The Candidates’ Voting Records Concerning Education

 Voting Records                             If you want to move on push the picture

Voting Records

                         If you want to move on push the picture

John McCain

  • In 2001, McCain co-sponsored a bill that would give undocumented students access to higher education. According to the bill, students who finish high school and two years of college could become legal residents. Now, McCain supports legislation that would put an end to illegal immigration and citizenship loopholes.
  • McCain has supported voucher programs in Washington, D.C., as well as an amendment giving $1.8 billion per year to another voucher program, paid for by doing away with subsidies for ethanol, oil, gas, and sugar.
  • McCain has supported tax breaks for charter schools, and favors private tutoring over decreasing class sizes.
  • McCain voted for No Child Left Behind, though he now says there are problems with it, mostly involving the testing of students with disabilities and non-English speaking students.
  • McCain did not vote on the bill that would decrease interest on student loans and increase Pell Grants to $5,400 by 2012, though it is said he supports these ideas.

Barack Obama

  • Obama was not in office to vote for No Child Left Behind, but he has stated many times that he believes the program has failed.
  • Obama co-sponsored legislation to increase Pell Grants to $5,400 by 2012 and decrease student loan interest rates to 3.4%. However, he missed the final vote.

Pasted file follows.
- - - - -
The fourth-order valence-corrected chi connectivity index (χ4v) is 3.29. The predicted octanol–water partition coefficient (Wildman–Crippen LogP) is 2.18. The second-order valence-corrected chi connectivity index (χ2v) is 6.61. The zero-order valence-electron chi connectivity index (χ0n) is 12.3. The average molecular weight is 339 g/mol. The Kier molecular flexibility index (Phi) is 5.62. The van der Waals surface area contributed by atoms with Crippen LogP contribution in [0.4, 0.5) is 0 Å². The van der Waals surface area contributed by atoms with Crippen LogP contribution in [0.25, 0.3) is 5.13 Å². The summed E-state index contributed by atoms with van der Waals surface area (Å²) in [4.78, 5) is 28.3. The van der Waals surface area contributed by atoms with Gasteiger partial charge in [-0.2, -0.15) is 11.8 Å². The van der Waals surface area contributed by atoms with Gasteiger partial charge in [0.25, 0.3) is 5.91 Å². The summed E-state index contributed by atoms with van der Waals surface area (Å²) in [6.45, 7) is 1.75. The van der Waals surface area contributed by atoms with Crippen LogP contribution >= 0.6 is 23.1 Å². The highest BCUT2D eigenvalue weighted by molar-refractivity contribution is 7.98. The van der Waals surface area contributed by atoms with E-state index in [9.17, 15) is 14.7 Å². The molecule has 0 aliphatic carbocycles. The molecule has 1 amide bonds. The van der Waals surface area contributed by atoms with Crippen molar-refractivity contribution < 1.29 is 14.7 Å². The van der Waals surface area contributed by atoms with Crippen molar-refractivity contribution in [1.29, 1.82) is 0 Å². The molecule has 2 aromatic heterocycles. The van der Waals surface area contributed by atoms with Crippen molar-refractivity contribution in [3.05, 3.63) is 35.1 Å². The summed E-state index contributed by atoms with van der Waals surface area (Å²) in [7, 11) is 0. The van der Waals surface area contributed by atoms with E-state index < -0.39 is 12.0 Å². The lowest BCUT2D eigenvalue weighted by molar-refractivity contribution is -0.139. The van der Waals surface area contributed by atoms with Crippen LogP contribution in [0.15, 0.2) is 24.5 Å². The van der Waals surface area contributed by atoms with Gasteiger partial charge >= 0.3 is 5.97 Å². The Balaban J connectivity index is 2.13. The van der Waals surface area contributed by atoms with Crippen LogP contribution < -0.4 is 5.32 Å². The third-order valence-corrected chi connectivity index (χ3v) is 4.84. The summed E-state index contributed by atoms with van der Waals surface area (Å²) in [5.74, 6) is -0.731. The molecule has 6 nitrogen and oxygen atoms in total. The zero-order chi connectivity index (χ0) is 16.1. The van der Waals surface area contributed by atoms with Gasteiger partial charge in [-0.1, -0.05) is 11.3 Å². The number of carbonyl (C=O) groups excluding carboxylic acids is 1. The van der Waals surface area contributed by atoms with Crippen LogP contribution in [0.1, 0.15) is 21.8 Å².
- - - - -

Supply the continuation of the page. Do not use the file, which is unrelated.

• Obama has proposed bills to expand summer reading programs and his STEP UP program.
  • Obama authored legislation to create Teacher Residency Programs that train teachers to work in high-need areas.
  • In the Illinois State Senate, Obama helped create the Illinois Early Learning Council, which started the program Preschool for All.

The National Education Association

McCain’s views differ from that of the National Education Association (NEA) on most issues. For example, McCain supports private school vouchers, opposes smaller class sizes, opposes increasing federal education funding, opposes education employees’ rights to organize, and opposes protecting women from pay discrimination (Lilly Ledbetter Fair Pay Act). The NEA takes the opposite stance on these issues, as does Barack Obama. Obama’s views on major education issues are greatly in line with those of the NEA. (See a comparison chart.)

Similarities

Both candidates believe the following:

  • Parents and teachers are the two most important factors in a child’s education.
  • No Child Left Behind needs to be “fixed.”
  • Higher education needs to be more affordable and attainable by simplifying the financial aid process and reforming lending programs.
  • There is a great need for high-quality teachers, especially in underperforming school systems.

Whichever side you support and whichever issues concern you most, make your voice heard and VOTE.